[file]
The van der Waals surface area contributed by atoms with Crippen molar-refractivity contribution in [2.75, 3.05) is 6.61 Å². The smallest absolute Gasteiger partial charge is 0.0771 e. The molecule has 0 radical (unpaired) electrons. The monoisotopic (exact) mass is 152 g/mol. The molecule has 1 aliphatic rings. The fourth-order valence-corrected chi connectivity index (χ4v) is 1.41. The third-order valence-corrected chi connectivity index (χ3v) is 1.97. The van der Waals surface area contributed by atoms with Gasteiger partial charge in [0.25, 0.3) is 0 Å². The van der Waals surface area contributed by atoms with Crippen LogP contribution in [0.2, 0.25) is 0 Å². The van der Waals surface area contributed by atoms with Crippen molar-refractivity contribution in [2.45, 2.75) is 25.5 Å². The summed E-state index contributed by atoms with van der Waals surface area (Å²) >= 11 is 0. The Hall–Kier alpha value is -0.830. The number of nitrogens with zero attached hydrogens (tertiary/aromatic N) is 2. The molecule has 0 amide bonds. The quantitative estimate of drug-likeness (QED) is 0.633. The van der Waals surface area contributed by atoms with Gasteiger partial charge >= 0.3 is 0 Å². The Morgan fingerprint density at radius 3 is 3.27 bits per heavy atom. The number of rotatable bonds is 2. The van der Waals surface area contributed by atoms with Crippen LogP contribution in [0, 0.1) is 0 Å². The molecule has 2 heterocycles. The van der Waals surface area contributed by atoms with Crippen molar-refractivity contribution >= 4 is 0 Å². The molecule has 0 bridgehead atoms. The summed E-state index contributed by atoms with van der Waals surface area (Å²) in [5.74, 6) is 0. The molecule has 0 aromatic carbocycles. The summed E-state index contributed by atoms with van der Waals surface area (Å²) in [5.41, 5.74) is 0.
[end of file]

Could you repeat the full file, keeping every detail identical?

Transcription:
The van der Waals surface area contributed by atoms with Crippen molar-refractivity contribution in [2.75, 3.05) is 6.61 Å². The smallest absolute Gasteiger partial charge is 0.0771 e. The molecule has 0 radical (unpaired) electrons. The monoisotopic (exact) mass is 152 g/mol. The molecule has 1 aliphatic rings. The fourth-order valence-corrected chi connectivity index (χ4v) is 1.41. The third-order valence-corrected chi connectivity index (χ3v) is 1.97. The van der Waals surface area contributed by atoms with Gasteiger partial charge in [0.25, 0.3) is 0 Å². The van der Waals surface area contributed by atoms with Crippen LogP contribution in [0.2, 0.25) is 0 Å². The van der Waals surface area contributed by atoms with Crippen molar-refractivity contribution in [2.45, 2.75) is 25.5 Å². The summed E-state index contributed by atoms with van der Waals surface area (Å²) >= 11 is 0. The Hall–Kier alpha value is -0.830. The number of nitrogens with zero attached hydrogens (tertiary/aromatic N) is 2. The molecule has 0 amide bonds. The quantitative estimate of drug-likeness (QED) is 0.633. The van der Waals surface area contributed by atoms with Gasteiger partial charge >= 0.3 is 0 Å². The Morgan fingerprint density at radius 3 is 3.27 bits per heavy atom. The number of rotatable bonds is 2. The van der Waals surface area contributed by atoms with Crippen LogP contribution in [0, 0.1) is 0 Å². The molecule has 2 heterocycles. The van der Waals surface area contributed by atoms with Crippen molar-refractivity contribution >= 4 is 0 Å². The molecule has 0 bridgehead atoms. The summed E-state index contributed by atoms with van der Waals surface area (Å²) in [5.74, 6) is 0. The molecule has 0 aromatic carbocycles. The summed E-state index contributed by atoms with van der Waals surface area (Å²) in [5.41, 5.74) is 0.